Meet a flower wholesaler and auctioneer.
Nick Christensen—Christensen’s Flower Auction
The flower auction plays an important role in the cut flower industry by helping to turn flowers being produced on the farm into cash. Prior to the flower auction starting in 1995, an average invoice would get paid in 60 days. After the flower auction established itself, we saw a dramatic change in credit terms in the flower industry. Although buyers had to pay cash to buy on the flower auction, the trade-off was that they had the opportunity to buy what they wanted, at the price they were willing to pay. The growers enjoyed the immediate payments, and started leveraging their other customers to also pay sooner or else the product would go to auction. The flower auction is the reason that the flower industry today enjoys much shorter payment terms.
My business fits within the centre of the flower supply chain, in that it is one of the links between the growers of the product and the retailers who sell it. There are however some differences between an auction and other flower wholesalers. While a traditional flower wholesaler marks up the product before selling on to the buyer, the price for the flower auction buyer is the clock price that they bid at with the addition of an auction service fee. Traditional wholesaling often involves relationships between the seller and the buyer, specific deals and regular ongoing orders. In contrast, at the auction, each buyer is equal and each decides how much they are willing to pay for a flower. The auction can save money for growers, as they no longer need to worry about selling and paying for tasks such as running a sales team, ringing customers, generating invoices, maintaining accounts and chasing debts.
I am fourth-generation in the flower industry. After school, I studied hotel management which gave me excellent grounding in customer service. After a few years I got tired of shift work and started working in the flower wholesale business which was established by my parents, who were immigrants from Denmark. After working in the family business for over 12 years, I left to work in the finance industry for a time, then returned to the family business and that is where I am today.
I see the flower business as an emerging industry, with plenty of opportunity for further growth. I feel that there is the potential for more regulation in the industry to encourage people to meet a certain standard, leading to the improvement of technical proficiency throughout the supply chain. The current nature of the industry can make for a very adversarial business realm, requiring you to keep your wits about you. There are diverse and strong personalities in the flower business, ranging from tough wholesalers to creative types in retail. These personalities wouldn’t normally mix regularly in life! But in the flower business, they can all be dealing with each other every day, which can sometimes make for an exhausting business arena, but also a uniquely colourful one!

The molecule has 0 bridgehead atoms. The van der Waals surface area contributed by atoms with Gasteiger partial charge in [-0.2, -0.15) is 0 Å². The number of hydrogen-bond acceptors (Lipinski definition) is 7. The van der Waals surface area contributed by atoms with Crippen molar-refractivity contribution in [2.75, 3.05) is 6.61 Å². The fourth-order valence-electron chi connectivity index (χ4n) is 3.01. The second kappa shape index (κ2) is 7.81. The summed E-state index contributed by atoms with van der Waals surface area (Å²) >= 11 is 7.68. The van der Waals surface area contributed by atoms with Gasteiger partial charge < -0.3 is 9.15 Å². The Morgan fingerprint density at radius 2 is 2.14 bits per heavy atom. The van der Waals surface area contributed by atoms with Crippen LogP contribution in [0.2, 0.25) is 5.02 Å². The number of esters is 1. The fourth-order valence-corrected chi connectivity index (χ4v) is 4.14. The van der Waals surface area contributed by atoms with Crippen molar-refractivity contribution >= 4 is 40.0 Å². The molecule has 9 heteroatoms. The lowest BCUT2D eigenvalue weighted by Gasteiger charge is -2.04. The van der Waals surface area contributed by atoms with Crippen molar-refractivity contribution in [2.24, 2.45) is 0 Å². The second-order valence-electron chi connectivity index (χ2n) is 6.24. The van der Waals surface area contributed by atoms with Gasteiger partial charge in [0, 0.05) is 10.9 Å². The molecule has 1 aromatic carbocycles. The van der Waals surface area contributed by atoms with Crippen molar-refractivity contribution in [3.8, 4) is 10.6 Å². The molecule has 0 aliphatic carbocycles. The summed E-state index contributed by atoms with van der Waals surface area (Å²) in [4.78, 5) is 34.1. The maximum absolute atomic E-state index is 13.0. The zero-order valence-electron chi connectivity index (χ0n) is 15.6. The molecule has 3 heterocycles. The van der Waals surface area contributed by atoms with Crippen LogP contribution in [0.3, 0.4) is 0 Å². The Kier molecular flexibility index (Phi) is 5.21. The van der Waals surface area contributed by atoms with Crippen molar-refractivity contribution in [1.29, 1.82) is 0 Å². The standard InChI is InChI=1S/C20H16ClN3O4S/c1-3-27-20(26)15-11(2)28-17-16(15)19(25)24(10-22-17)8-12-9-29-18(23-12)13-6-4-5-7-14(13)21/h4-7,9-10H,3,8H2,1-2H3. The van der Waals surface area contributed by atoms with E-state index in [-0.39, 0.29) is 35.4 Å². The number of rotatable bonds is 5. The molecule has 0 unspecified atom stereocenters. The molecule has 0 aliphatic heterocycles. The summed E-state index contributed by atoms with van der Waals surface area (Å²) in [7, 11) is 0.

The busiest day in the flower auction is a Sunday. At 6 a.m. we start receiving flowers from transporters and growers. We set these up, enter them onto the auction list, photograph them and grade them, and make comments regarding their quality. We take a stock video of the product and upload it onto the internet. The flower brokers arrive at around 4 p.m. to go through the stock and to get their orders finalised with their customers. The auction starts at 7 p.m., or 6 p.m. on Sundays, and runs until about 10 p.m. Our order pull and pack teams start at 9 p.m. and the first courier run departs at around 2.30 a.m. the next morning, delivering the flowers fresh in-store. We continue packing until about 6 a.m. when the first pick-up customers come in and start getting their orders. It’s a 24-hour loop for four days and a 12-hour loop for the other two. Saturday is the only day that the business is closed.
To be a flower agent or wholesaler, you need to be good at maths, always alert (as the flowers never sleep!) and physically fit, as this is a demanding job with irregular hours. My advice to those thinking of becoming a flower wholesaler or auctioneer would be to try working for one in the short term. If the lifestyle suits you, spend at least two to four years working in a couple of wholesale or auction companies before making a decision to open your own business.
The flower business is a rewarding one. It can be high on stress and emotion and can be a tough trading environment with challenging working hours, but it can also provide you with an income and lifestyle that may be just what you are looking for. By working at the flower auction, I have the privilege of being an agent for the growers. They put their trust in me to present their flowers to the market in the best possible way, and that is extremely humbling.